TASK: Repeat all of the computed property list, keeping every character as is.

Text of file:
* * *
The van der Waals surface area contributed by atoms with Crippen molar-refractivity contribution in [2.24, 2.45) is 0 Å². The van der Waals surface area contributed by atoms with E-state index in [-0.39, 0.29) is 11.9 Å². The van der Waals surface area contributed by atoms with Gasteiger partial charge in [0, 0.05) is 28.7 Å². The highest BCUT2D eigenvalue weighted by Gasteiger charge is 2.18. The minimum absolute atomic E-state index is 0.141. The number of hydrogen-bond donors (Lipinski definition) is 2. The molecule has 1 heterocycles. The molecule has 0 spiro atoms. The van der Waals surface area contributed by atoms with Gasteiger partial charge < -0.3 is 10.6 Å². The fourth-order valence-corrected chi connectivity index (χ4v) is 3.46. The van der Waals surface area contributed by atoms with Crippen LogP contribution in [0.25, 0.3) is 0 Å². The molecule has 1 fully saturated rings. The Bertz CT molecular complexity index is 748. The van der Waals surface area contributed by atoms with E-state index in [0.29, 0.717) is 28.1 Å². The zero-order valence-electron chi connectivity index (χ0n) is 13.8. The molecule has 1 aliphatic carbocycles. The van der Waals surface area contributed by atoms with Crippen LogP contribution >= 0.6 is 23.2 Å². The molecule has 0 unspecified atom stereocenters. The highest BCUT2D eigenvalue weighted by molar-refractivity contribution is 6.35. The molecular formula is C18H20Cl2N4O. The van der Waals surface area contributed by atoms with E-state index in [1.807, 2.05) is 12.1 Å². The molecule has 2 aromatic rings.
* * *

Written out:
The van der Waals surface area contributed by atoms with Crippen molar-refractivity contribution in [2.24, 2.45) is 0 Å². The van der Waals surface area contributed by atoms with E-state index in [-0.39, 0.29) is 11.9 Å². The van der Waals surface area contributed by atoms with Gasteiger partial charge in [0, 0.05) is 28.7 Å². The highest BCUT2D eigenvalue weighted by Gasteiger charge is 2.18. The minimum absolute atomic E-state index is 0.141. The number of hydrogen-bond donors (Lipinski definition) is 2. The molecule has 1 heterocycles. The molecule has 0 spiro atoms. The van der Waals surface area contributed by atoms with Gasteiger partial charge < -0.3 is 10.6 Å². The fourth-order valence-corrected chi connectivity index (χ4v) is 3.46. The van der Waals surface area contributed by atoms with Crippen LogP contribution in [0.25, 0.3) is 0 Å². The molecule has 1 fully saturated rings. The Bertz CT molecular complexity index is 748. The van der Waals surface area contributed by atoms with E-state index in [0.29, 0.717) is 28.1 Å². The zero-order valence-electron chi connectivity index (χ0n) is 13.8. The molecule has 1 aliphatic carbocycles. The van der Waals surface area contributed by atoms with Crippen LogP contribution >= 0.6 is 23.2 Å². The molecule has 0 unspecified atom stereocenters. The highest BCUT2D eigenvalue weighted by molar-refractivity contribution is 6.35. The molecular formula is C18H20Cl2N4O. The van der Waals surface area contributed by atoms with E-state index in [1.807, 2.05) is 12.1 Å². The molecule has 2 aromatic rings.